Russell had discovered the first Troodontid skull, and noted that, while its EQ was low compared to humans, it was six times higher than that of other dinosaurs. Russell suggested that if the trend in Troodon evolution had continued to the present, its brain case could by now measure 1,100 cm3; comparable to that of a human.
Troodontids had semi-manipulative fingers, able to grasp and hold objects to a certain degree, and binocular vision. Russell proposed that his “Dinosauroid”, like members of the troodontid family, would have had large eyes and three fingers on each hand, one of which would have been partially opposed. Russell also speculated that the “Dinosauroid” would have had a tootheless beak.
As with most modern reptiles (and birds), he conceived of its genitalia as internal. Russell speculated that it would have required a navel, as a placenta aids the development of a large brain case. However, it would not have possessed mammary glands, and would have fed its young, as some birds do, on regurgitated food. He speculated that its language would have sounded somewhat like bird song.” — Wikipedia;
More Supporters of the “Sapient Dinosaurs” Theory
(1977) Aritsune Toyota – “A Japanese science fiction writer was one of the earliest proposers of the idea of sapient dinosaurs. Toyota was intrigued by the theory of the “Warm-blooded Deinonychus” (John Ostrom, 1964) and developed the idea that some kinds of dinosaurs would have evolved to acquire intelligence.
He referred to The Hot-blooded Dinosaurs (Desmond, Adrian J., 1975, Rosemarie Buckman, Oxfordshire) and constructed a theoretical model of what they might have been like. He first published his ideas as science fiction in the novel Kako no kageri (A shadow of the past) in 1977. In the story he described them as reptilian humanoids who use bone tools for hunting, speak a primitive language, and build a rudimentary society. The creature was supposed to have evolved from a dinosaur similar to dromaeosaurus.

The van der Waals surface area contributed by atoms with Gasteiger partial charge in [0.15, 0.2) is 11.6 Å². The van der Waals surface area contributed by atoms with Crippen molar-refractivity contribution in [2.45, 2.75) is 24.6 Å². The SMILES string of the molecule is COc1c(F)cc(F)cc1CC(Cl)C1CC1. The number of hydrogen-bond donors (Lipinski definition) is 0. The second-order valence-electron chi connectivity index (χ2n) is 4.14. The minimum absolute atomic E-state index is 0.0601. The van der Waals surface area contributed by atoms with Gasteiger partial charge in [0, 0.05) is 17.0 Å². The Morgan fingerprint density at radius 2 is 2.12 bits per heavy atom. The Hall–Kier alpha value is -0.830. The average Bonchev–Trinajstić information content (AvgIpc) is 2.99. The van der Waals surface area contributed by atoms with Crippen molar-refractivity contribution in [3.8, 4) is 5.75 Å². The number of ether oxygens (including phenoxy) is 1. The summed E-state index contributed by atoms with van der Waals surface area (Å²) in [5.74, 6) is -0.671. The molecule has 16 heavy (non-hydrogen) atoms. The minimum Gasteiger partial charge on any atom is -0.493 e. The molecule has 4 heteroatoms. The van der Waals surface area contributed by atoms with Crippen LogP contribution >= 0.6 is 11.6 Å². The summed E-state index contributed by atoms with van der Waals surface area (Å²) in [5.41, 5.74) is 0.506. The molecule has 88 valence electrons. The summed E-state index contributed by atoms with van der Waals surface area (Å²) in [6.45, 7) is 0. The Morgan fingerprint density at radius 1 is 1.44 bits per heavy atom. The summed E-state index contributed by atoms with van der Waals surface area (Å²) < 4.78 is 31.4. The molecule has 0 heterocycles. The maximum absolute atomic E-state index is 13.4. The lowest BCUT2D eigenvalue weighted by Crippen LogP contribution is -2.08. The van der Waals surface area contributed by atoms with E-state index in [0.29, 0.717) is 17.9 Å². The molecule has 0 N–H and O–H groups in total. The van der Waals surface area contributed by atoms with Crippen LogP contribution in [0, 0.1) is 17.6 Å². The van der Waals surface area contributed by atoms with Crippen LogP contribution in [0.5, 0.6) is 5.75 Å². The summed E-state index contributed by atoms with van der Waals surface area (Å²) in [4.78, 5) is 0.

A year later, Toyota received advice from Japanese zoologist Tatsuo Saneyoshi, and began striving for more zoological authenticity on details. He then authored Zoku jikanhō keikaku (Prospectus for the spatiotemporal cannon part 2). He continued to study thropoda, and serialized his novel as Dainosaurusu sakusen (The plan of the dinosaurs) in 1979.” – Wikipedia;
(1977) Carl Sagan – “In his 1977 book, The Dragons of Eden: Speculations on the Evolution of Human Intelligence, author Carl Sagan speculated about the related genus Saurornithoides evolving into ever more intelligent forms in the absence of any extinction event. In a world dominated by Saurornithoides, Sagan mused, arithmetic would be Base 8 rather than Base 10.”
(1978) Harry Jerison – “American psychologist Harry Jerison suggested the possibility of sapient dinosaurs. In 1978, he gave a presentation titled “Smart dinosaurs and comparative psychology”, at a meeting of the American Psychological Association. According to his speech, dromiceiomimus supposedly could have evolved into a highly intelligent species like human beings.”
Please take a look below at the amazing work of Author and researcher Stephen Quayle